2. Radio Advertising

Radio commercials first arrived on the airwaves in the early 20th century. Though traditional radio ads aren’t as popular today, they remain effective and low-cost. Podcast ads work similarly and can reach a bigger audience than traditional radio ads. There are three main formats for ads on the radio: 

  • Short commercial breaks
  • Sponsored content and promotions
  • Interstitial and banner ads

A radio with sound lines coming out of the speaker

3. Television Advertising

Since the first TV commercial aired in 1941,  they’ve combined the visual appeal of print ads and the sound bites of radio ads to stand out in viewers’ minds. Whether on broadcast TV or streaming, they remain relevant and effective. 

A TV sitting on an entertainment center

4. Online Advertising

Online advertising goes back further than you may think. The first email ads were sent in the 1970s before the dawn of the world wide web. The first banner ads appeared in the 90s. Today, there are a wide variety of ways you can advertise online, including: 

  • Display ads 
    • Text
    • Image
    • Animated
    • Video
  • Pop-up ads
  • Interstitial video ads
  • Search ads
  • Social media ads
  • Mobile app ads
  • Email ads
  • Sponsored content
  • Affiliate marketing

Online advertising is a powerful tool, but that doesn’t mean the other types aren’t worth using.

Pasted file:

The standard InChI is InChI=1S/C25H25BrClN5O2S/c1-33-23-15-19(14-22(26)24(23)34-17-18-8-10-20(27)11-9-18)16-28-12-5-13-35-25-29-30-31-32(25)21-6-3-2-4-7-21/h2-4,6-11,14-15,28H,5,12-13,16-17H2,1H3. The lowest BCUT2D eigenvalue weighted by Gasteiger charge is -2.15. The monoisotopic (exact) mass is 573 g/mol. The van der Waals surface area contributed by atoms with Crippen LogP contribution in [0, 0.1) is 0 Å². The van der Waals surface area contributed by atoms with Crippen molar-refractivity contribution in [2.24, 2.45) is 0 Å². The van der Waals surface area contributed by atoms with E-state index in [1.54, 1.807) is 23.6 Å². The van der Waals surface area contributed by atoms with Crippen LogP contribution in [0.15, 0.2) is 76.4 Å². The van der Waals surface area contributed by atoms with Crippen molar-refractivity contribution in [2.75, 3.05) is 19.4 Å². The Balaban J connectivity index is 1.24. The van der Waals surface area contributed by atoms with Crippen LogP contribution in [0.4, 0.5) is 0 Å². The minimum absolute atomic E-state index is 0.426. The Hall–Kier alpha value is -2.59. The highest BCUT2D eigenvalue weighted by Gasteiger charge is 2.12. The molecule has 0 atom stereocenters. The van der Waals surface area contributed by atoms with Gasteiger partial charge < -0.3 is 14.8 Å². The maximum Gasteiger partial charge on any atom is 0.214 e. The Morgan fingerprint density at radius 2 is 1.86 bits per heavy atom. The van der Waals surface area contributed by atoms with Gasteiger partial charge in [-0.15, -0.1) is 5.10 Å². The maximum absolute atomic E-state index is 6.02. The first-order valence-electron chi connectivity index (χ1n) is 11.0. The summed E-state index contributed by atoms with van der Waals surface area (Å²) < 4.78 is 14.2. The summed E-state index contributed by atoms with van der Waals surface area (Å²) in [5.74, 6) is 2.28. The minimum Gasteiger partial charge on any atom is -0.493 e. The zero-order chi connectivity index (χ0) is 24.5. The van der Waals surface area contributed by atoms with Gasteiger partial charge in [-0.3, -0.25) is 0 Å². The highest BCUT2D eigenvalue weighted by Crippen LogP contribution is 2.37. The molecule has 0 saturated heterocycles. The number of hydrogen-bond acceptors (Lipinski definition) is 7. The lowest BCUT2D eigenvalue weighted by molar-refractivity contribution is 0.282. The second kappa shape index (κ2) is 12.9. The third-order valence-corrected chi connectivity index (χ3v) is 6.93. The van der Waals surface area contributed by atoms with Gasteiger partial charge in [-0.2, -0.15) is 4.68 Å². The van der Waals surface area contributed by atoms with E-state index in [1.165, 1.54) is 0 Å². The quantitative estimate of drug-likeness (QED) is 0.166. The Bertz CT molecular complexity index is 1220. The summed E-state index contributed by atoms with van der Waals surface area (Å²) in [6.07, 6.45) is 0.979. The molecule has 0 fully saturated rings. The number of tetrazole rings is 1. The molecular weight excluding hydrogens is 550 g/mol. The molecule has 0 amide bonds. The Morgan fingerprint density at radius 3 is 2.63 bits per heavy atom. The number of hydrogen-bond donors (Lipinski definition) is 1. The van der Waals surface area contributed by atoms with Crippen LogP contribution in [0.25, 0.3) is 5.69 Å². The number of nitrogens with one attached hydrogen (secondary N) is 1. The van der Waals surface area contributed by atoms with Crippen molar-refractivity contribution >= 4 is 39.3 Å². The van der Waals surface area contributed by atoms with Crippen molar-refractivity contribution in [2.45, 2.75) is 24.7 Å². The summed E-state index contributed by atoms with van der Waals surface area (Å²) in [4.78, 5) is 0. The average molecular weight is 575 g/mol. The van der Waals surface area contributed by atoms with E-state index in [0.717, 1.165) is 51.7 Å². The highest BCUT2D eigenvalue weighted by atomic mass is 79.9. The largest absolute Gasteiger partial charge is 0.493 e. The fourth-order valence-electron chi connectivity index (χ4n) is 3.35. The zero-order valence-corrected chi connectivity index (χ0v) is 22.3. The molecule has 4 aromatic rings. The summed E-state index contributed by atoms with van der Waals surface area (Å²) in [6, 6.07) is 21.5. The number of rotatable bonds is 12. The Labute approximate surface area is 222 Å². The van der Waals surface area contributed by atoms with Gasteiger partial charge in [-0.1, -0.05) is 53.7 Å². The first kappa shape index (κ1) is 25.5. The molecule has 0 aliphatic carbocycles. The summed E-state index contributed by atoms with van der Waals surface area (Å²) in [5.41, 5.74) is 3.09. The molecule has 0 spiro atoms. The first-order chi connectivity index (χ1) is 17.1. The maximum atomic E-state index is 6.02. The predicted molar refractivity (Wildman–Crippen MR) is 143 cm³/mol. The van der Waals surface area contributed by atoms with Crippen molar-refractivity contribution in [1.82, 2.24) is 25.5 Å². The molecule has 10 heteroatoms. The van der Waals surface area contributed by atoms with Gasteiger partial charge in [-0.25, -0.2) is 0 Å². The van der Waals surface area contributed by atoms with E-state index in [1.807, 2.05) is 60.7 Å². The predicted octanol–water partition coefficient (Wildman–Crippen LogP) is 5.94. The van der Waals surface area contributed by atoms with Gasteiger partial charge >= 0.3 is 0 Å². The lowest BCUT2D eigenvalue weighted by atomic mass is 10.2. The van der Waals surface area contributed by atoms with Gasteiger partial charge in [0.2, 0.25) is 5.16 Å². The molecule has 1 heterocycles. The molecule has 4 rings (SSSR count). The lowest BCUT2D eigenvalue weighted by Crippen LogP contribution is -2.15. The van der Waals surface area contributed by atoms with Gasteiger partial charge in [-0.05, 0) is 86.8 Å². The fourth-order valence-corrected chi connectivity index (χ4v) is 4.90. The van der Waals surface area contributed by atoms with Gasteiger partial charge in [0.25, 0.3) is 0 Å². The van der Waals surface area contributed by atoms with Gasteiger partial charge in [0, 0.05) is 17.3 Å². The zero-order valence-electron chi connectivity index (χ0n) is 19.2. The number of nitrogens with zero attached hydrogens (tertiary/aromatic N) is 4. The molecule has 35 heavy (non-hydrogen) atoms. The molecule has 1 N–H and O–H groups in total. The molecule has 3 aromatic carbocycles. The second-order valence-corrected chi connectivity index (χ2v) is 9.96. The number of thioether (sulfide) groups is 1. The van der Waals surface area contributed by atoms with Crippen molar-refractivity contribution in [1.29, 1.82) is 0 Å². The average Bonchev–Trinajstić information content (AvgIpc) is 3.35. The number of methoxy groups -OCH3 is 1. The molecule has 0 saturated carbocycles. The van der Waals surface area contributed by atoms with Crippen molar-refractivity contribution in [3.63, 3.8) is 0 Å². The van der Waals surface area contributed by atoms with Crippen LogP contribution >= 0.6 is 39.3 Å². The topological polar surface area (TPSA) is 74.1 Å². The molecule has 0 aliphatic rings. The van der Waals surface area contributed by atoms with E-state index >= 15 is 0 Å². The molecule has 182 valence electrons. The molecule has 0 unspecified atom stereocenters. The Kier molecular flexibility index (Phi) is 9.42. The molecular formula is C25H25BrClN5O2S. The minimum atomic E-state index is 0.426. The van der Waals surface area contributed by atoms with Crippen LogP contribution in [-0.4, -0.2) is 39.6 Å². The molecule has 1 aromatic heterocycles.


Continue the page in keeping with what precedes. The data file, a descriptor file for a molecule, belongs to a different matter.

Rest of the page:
A desktop computer with a funky keyboard and mouse24 of the Best Advertisement Examples of All Time

From 1948 to today, here are some of the best ads of all time. Most of these companies may have audiences around the world, but any small business can take inspiration from their creativity and messages. 

1. Absolut Vodka: The Absolut Bottle (1980)

Ad Campaign: Print


This print marketing campaign using everyday objects and scenery to imitate the shape of the Absolut bottle started in 1980 and ran for over 25 years and used over 1,500 different images. 

The Takeaway: 

You can make anything interesting if you think outside the box. Or the bottle. 

An Absolut Vodka bottle covered in cucumber slices. The headline is Absolut Beauty

2. California Milk Processor Board: Got Milk? (1993)

Ad Campaign: Print

Got Milk? was one of the most famous print ad campaigns in the world. Ad agency Goodby, Silverstein, & Partners aimed the campaign at people who already drink milk. The slogan came from the idea that “people only really think about milk when they’ve run out of it.” The decade-long campaign included print, television, radio, billboards, and even banners in school cafeterias. 


The Takeaway:

Sometimes targeting people who are already in your customer base is the way to go. 

A Got Milk? magazine ad featuring Hugh Jackman as Wolverine with the milk mustache

3. Clairol: Does She or Doesn’t She? (1957)

Ad Campaign: Print

A lot of ads from the 1950s haven’t aged well. This subtle campaign for Clairol hair dye, however, is credited for destigmatizing using artificial hair coloring. When the ad first appeared, only 1 in 15 US women admitted to coloring their hair. 11 years later, that number was 1 in 2.